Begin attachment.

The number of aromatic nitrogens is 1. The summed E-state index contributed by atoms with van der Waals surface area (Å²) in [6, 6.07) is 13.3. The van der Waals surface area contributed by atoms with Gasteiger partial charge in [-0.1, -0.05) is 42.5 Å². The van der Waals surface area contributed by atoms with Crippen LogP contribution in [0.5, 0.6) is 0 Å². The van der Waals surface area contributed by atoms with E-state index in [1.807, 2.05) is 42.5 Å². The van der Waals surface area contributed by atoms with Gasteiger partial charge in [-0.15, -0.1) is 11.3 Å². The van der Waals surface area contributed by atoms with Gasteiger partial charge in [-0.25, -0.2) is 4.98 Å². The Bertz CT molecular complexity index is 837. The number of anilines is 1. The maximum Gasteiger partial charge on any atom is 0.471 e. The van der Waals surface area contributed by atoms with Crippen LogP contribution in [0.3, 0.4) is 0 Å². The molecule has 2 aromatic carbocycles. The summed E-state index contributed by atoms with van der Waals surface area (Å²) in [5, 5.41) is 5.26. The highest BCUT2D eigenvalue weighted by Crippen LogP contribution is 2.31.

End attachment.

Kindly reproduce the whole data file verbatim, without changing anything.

The number of aromatic nitrogens is 1. The summed E-state index contributed by atoms with van der Waals surface area (Å²) in [6, 6.07) is 13.3. The van der Waals surface area contributed by atoms with Gasteiger partial charge in [-0.1, -0.05) is 42.5 Å². The van der Waals surface area contributed by atoms with Crippen LogP contribution in [0.5, 0.6) is 0 Å². The van der Waals surface area contributed by atoms with E-state index in [1.807, 2.05) is 42.5 Å². The van der Waals surface area contributed by atoms with Gasteiger partial charge in [-0.15, -0.1) is 11.3 Å². The van der Waals surface area contributed by atoms with Gasteiger partial charge in [-0.25, -0.2) is 4.98 Å². The Bertz CT molecular complexity index is 837. The number of anilines is 1. The maximum Gasteiger partial charge on any atom is 0.471 e. The van der Waals surface area contributed by atoms with Crippen LogP contribution in [0.3, 0.4) is 0 Å². The molecule has 2 aromatic carbocycles. The summed E-state index contributed by atoms with van der Waals surface area (Å²) in [5, 5.41) is 5.26. The highest BCUT2D eigenvalue weighted by Crippen LogP contribution is 2.31.